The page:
Get CEUs and Safety Training for your Nurses and Case Managers! Group rates available! CareerSmart offers online CEUs and safety training applicable for Nurses, Case Managers and other healthcare professionals. They are designed to help staff prevent work-related injuries and maintain compliance with mandated continuing education requirements.
 


FDA: NEW TREATMENTS & TECHNOLOGY


FDA approves Biogen Idec treatment for hemophilia B
The Wall Street Journal
The U.S. Food and Drug Administration has approved Biogen Idec Inc. treatment for hemophilia B, a largely inherited disorder that is the second-most common type of hemophilia. The investigational treatment—called Alprolix—won Canadian approval earlier this month. Alprolix is also under review by regulatory authorities in several other markets, including Japan and Australia.
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Alimera makes fourth bid for eye treatment approval from FDA
Reuters
Alimera Sciences Inc. said it has applied a fourth time for U.S. regulatory approval to start selling an eye implant that delivers a drug to treat a form of blindness in diabetes patients. Alimera said it had provided a safety update and responded to questions the U.S. Food and Drug Administration raised in October, when it rejected marketing approval for the treatment for a third time.
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GENOMICS & BIOTECH
Click Here to visit the Genomics, Biotech & Emerging Medical Technology Institute


Obesity linked to genetics
MedicalDaily
Thinking of carbohydrates, many people immediately picture bread, potatoes and pasta, but carbs come in many healthy forms — whole grains, vegetables, and fruits. Carbs are a necessary part of the diet and provide the body with glucose, which is converted to energy.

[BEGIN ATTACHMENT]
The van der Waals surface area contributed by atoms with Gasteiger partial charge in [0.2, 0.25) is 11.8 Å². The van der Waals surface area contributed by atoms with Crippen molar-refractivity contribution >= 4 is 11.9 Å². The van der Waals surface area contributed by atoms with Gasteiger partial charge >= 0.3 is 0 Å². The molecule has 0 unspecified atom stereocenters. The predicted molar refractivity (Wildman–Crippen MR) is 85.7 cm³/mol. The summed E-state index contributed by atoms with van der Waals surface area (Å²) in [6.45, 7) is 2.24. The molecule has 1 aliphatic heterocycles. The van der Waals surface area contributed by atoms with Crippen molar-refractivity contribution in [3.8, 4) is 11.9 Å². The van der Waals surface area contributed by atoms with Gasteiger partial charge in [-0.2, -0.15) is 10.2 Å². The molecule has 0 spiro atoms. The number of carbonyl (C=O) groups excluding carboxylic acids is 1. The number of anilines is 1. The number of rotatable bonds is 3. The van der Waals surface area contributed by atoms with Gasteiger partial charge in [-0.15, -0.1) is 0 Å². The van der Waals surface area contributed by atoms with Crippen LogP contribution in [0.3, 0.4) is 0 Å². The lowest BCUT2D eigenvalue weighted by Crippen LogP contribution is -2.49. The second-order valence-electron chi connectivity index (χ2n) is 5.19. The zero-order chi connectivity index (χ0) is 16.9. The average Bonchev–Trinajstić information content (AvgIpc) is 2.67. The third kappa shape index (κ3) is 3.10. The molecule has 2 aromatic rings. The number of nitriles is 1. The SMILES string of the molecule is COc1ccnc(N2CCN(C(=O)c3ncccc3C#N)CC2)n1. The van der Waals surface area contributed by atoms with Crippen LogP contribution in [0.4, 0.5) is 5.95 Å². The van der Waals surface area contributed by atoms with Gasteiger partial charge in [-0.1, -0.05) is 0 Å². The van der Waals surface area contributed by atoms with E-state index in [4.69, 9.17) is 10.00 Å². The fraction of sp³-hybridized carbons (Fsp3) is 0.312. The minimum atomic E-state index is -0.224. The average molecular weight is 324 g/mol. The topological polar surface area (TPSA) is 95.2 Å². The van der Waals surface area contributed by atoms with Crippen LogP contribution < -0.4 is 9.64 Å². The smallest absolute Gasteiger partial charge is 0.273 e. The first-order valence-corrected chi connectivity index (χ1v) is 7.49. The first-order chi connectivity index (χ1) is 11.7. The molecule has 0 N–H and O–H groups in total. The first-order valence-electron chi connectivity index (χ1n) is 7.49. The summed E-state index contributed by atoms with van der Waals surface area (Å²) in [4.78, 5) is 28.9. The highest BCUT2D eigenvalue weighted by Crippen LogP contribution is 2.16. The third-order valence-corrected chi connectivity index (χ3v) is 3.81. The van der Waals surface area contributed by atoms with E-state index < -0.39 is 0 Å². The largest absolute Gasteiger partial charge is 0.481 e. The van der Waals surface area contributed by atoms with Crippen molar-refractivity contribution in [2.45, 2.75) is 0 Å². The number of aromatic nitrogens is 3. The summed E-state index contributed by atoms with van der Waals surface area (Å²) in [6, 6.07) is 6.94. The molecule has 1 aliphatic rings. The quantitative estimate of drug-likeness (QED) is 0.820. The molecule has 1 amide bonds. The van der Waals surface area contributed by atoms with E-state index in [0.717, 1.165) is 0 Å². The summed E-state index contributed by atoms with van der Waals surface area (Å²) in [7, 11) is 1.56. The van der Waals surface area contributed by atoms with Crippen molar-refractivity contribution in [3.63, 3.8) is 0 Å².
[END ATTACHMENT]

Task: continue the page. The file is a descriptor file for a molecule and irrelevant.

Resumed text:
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Gene therapy's big comeback
Forbes
Elliott Sigal earned a reputation at Bristol-Myers Squibb as one of the drug industry's best research chiefs. His bets on risky technologies like cancer immunotherapy and new types of diabetes drugs helped Bristol turn from a laggard into a growth stock. But there was one technology he wouldn't touch: gene therapy, which tries to use engineered viruses to defeat disease at the DNA level.
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PREVENTION & WELLNESS
Click Here to visit the Center for Preventive Health and Lifestyle Medicine


Worst US cities for spring allergies
CNN
If you're cursing Mother Nature right now, we understand. The official start of spring was March 20, and yet signs of winter abound. There's snow on the ground in the North, and the South is being tossed between 40-degree and 70-degree weather like a pingpong ball. Yet "even in the throes of what feels like a 2014 Ice Age, millions of Americans have begun showing up in doctors' offices with the tell-tale signs of allergies," the Asthma and Allergy Foundation of America says.
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Like obesity, being underweight is also tied to earlier death
Medical News Today
A new Canadian review of research on the relationship between weight and risk of premature death finds that having a body mass index in the underweight range is linked to an even higher risk of death than having a body mass index in the obese range.
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FEATURED ARTICLE
TRENDING ARTICLE
MOST POPULAR ARTICLE
As health system complexities rise, a new industry emerges
By Pamela Lewis Dolan
If you want to learn about the complexities of the modern healthcare delivery system, there's no better person to ask than a physician.

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read more